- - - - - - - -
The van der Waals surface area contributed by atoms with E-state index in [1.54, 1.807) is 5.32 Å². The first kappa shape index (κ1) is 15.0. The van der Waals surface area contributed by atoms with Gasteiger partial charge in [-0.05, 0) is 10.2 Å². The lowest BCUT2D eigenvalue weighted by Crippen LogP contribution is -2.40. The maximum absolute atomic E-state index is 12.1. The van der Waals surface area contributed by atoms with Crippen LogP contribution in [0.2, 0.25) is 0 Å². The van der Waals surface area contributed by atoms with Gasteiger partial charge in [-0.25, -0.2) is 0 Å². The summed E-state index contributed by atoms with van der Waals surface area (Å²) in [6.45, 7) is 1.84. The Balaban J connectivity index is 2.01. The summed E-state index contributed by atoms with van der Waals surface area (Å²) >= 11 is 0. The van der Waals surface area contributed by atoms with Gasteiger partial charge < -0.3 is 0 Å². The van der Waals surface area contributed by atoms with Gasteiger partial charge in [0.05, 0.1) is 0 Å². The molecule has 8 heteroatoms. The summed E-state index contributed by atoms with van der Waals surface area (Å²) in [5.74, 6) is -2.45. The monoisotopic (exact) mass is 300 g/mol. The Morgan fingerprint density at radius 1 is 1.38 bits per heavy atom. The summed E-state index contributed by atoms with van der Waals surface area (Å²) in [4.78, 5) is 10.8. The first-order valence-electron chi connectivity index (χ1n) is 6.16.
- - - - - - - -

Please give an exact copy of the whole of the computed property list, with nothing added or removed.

The van der Waals surface area contributed by atoms with E-state index in [1.54, 1.807) is 5.32 Å². The first kappa shape index (κ1) is 15.0. The van der Waals surface area contributed by atoms with Gasteiger partial charge in [-0.05, 0) is 10.2 Å². The lowest BCUT2D eigenvalue weighted by Crippen LogP contribution is -2.40. The maximum absolute atomic E-state index is 12.1. The van der Waals surface area contributed by atoms with Crippen LogP contribution in [0.2, 0.25) is 0 Å². The van der Waals surface area contributed by atoms with Gasteiger partial charge in [-0.25, -0.2) is 0 Å². The summed E-state index contributed by atoms with van der Waals surface area (Å²) in [6.45, 7) is 1.84. The Balaban J connectivity index is 2.01. The summed E-state index contributed by atoms with van der Waals surface area (Å²) >= 11 is 0. The van der Waals surface area contributed by atoms with Gasteiger partial charge < -0.3 is 0 Å². The van der Waals surface area contributed by atoms with Gasteiger partial charge in [0.05, 0.1) is 0 Å². The molecule has 8 heteroatoms. The summed E-state index contributed by atoms with van der Waals surface area (Å²) in [5.74, 6) is -2.45. The monoisotopic (exact) mass is 300 g/mol. The Morgan fingerprint density at radius 1 is 1.38 bits per heavy atom. The summed E-state index contributed by atoms with van der Waals surface area (Å²) in [4.78, 5) is 10.8. The first-order valence-electron chi connectivity index (χ1n) is 6.16.